My men, let me tell you what kind of warfare you must expect. It will be against an enemy you defeated in the last war, on land and at sea. An enemy from whom you have exacted tribute for 20 years. An enemy from whom you took Sicily and Sardinia as spoils of war. You therefore will enter upon it with the high heart of victors, they in the despondency of beaten men. Nay more, their readiness to fight at all is due not to courage, but necessity – unless you imagine that an enemy who declined combat when his army was intact has better hopes of success now that he’s lost two thirds of his number in the passages of the Alps!
Perhaps you will answer that though they are few they are nevertheless brave and strong, that they are irresistible fighters. Nonsense! They are ghosts and shadows of men, already half dead, with hunger, cold, dirt and neglect. All their strength has been beaten out of them by the Alpine crags. Cold has dried them up, snowstorms have frozen their sinews, their hands and feet are frostbitten, their horses lame and feeble, and they’ve not a weapon among them which is not damaged or broken. What an army! Why, you’ll not be facing an enemy at all, only the dregs of what once were men. My chief fear is that that we shall have to admit that it was the Alps, and not you, who conquered Hannibal.
The above speech is hardly verbatim, but it had certainly reflected the spirit Scipio felt and tried to convey to his men. In the fighting that ensued Scipio the Elder was wounded and, according to most sources, saved from certain death by his son Scipio the Younger (later known as Scipio Africanus).
Tiberius Sempronius Longus, the other consul for the year 218 BC, arrived in late December with the army from Sicily. According to Livy, it was against Scipio’s advice that he pursued the Carthaginian forces. Despite both armies numbering around 40,000 men, Longus fell into a trap set by Hannibal’s brother Mago at the banks of the River Trebia. Although Longus managed to escape with his life, over 20,000 Roman soldiers were not so fortunate.
In antiquity, most states would have never recovered from such a crushing defeat, but Rome was not like most states. It immediately assembled a new army, led by Gaius Flaminius, one of the two consuls for the year 217 BC. On June 21, 217 BC, Hannibal’s army managed to catch Flaminius and his forces by surprise, completely obliterating them at Lake Trasimene. Rome lost 25,000 men in the initial battle, including the consul leading them. To make matters worse for the Republic, another army led by Gnaeus Geminus had been marching west, intending to reinforce Flaminius. Unaware of the catastrophe that had taken place at the lake, 4,000 cavalrymen were caught by surprise and either killed or captured. Geminus, at least, managed to evacuate the infantry to fight another day.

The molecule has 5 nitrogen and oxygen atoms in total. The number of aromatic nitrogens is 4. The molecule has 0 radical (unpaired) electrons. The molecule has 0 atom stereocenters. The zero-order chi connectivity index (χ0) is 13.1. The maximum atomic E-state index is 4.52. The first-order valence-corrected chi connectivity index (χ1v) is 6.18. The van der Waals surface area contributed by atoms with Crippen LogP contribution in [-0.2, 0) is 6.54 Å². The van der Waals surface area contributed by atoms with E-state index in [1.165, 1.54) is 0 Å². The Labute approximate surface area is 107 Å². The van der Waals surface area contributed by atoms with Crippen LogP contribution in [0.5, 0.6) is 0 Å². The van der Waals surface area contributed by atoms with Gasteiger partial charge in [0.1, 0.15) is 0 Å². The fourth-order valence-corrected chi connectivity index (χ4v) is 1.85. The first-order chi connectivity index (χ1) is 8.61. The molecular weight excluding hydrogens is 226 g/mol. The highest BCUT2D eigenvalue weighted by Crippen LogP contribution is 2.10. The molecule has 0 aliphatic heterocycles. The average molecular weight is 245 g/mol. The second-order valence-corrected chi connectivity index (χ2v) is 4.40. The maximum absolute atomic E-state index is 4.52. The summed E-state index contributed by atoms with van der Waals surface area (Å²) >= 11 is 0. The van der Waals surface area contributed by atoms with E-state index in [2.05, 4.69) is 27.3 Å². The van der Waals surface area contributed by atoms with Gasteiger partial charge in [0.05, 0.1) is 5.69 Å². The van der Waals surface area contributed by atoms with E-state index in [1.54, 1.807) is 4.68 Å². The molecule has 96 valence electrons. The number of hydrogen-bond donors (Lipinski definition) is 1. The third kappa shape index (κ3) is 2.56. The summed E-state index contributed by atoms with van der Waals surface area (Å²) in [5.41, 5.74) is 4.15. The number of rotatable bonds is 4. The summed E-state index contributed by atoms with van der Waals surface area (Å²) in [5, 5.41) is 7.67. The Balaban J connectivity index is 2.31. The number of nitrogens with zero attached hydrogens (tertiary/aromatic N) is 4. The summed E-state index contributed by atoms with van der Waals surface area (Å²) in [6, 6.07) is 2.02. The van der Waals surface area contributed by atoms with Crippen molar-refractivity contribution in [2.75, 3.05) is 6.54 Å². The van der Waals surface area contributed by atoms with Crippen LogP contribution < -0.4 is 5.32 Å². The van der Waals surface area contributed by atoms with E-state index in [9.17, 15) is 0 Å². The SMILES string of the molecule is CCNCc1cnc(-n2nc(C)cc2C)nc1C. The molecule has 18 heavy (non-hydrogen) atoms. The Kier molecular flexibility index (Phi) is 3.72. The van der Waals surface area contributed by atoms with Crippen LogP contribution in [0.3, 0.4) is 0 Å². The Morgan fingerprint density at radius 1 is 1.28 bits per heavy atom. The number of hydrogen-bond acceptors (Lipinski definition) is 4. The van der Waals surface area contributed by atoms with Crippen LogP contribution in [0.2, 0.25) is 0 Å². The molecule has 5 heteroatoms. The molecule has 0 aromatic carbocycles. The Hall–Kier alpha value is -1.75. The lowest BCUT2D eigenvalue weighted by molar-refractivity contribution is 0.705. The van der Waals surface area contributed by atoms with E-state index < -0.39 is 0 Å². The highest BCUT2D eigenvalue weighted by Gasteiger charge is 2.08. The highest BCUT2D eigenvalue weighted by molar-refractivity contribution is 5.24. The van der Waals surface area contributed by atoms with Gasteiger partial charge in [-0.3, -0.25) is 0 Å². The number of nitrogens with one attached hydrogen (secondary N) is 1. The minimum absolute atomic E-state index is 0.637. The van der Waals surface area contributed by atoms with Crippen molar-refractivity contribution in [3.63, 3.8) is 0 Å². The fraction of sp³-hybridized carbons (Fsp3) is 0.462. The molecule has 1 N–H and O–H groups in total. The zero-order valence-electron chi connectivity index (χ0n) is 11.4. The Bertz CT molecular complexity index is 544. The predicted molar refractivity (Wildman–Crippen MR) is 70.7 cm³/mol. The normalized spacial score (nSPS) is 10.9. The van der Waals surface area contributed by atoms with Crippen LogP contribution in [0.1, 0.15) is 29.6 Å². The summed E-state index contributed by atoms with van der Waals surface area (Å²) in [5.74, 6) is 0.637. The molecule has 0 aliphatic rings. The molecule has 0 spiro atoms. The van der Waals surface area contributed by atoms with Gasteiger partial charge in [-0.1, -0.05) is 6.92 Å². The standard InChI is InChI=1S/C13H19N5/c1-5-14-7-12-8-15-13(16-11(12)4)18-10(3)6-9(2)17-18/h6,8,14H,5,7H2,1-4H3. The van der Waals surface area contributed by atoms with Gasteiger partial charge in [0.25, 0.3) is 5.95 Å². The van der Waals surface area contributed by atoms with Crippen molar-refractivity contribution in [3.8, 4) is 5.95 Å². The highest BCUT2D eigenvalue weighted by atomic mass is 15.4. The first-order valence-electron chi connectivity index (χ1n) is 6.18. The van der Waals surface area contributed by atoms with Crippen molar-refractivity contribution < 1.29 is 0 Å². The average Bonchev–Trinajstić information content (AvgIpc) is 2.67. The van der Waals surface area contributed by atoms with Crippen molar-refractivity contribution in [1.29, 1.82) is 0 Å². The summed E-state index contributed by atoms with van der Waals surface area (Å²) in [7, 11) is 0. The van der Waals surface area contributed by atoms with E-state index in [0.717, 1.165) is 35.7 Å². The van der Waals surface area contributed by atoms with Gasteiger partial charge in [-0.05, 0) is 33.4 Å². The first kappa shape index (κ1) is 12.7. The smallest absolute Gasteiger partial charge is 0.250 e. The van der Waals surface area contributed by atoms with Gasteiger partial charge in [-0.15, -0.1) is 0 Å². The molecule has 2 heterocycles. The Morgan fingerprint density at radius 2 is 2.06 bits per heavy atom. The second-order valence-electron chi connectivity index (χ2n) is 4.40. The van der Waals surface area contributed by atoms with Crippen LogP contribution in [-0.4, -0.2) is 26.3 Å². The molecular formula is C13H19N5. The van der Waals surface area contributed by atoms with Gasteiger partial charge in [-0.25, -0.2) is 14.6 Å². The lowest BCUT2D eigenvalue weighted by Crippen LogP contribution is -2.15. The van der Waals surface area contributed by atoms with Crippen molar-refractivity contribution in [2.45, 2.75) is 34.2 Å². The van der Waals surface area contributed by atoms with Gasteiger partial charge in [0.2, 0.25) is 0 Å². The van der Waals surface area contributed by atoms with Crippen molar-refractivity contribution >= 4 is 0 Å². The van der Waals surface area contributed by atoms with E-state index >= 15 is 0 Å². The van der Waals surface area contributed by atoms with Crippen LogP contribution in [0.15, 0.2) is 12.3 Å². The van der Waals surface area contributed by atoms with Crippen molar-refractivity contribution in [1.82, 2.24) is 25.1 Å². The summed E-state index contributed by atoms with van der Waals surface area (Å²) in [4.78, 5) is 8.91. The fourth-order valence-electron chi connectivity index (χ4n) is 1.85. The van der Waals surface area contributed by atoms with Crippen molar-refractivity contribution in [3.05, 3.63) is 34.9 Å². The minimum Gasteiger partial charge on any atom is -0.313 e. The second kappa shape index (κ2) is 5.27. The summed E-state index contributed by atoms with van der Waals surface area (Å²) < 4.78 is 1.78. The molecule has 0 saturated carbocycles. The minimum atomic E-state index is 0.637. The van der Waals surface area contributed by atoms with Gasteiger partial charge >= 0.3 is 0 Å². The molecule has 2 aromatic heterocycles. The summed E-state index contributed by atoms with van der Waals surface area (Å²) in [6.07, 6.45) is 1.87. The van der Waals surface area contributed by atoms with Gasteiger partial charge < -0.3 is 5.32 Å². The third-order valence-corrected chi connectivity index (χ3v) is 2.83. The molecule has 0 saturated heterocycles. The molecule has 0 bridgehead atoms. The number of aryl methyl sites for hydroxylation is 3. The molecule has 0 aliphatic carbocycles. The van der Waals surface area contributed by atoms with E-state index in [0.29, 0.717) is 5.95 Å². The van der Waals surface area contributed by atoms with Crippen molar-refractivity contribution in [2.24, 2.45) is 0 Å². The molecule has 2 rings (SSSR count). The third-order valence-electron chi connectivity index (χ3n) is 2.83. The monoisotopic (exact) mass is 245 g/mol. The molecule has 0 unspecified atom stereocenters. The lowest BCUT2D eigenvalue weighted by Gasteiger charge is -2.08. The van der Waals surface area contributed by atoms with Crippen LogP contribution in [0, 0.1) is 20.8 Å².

That day came in the late summer of 217 at the Battle of Geronium. Hannibal had yet again outsmarted the Romans and won the day, however, not as decisively as before. Roman general Marcus Minucius Rufus and his army were saved from Carthaginian encirclement by consul Quintus Fabius Maximus Verrucosus. Fabius was elected dictator for the year 217 BC, a rarely used magistracy invoked only in crisis.
Fabius admired Hannibal’s tactical brilliance and, therefore, opted not to confront him head-on in a decisive battle. Instead, he maintained his forces in close proximity to Hannibal’s army, with the objective of wearing him down through an extended war of attrition. Fabius successfully disrupted Carthaginian foraging expeditions, thereby constraining Hannibal’s capacity to cause devastation, all the while preserving his own military strength. He also employed a strategy of “scorched earth” to deny Hannibal’s troops access to essential resources like grain and other supplies.
Although such an approach is to this day regarded as the “Fabian strategy” in military doctrine, it did not sit well with most Romans at the time. Having Hannibal in Italy was, understandably, a major source of concern. Hannibal himself engaged in psychological warfare, straining the already strained nerves of the Roman public and the elite. He would harass Roman estates throughout Italy but avoided those belonging to Fabius, casting a shadow of doubt on whether the dictator’s unwillingness to engage might be due to collusion between the two.
After Fabius relinquished his dictatorship, two consuls were elected for the year 216 BC: Gaius Lucius Aemilius Paullus and Terentius Varro, a plebeian and a populist who promised a quick solution to the Hannibal problem. What Varro had proposed was for Rome to assemble 80,000 men, an unprecedentedly large army for the time, and simply crush Hannibal in a pitched battle. This battle was to take place at Cannae, situated approximately 40 kilometers (~25 miles) southwest of the city of Canusium (modern Canosa di Puglia), approximately 220 kilometers (~137 miles) southeast of Rome.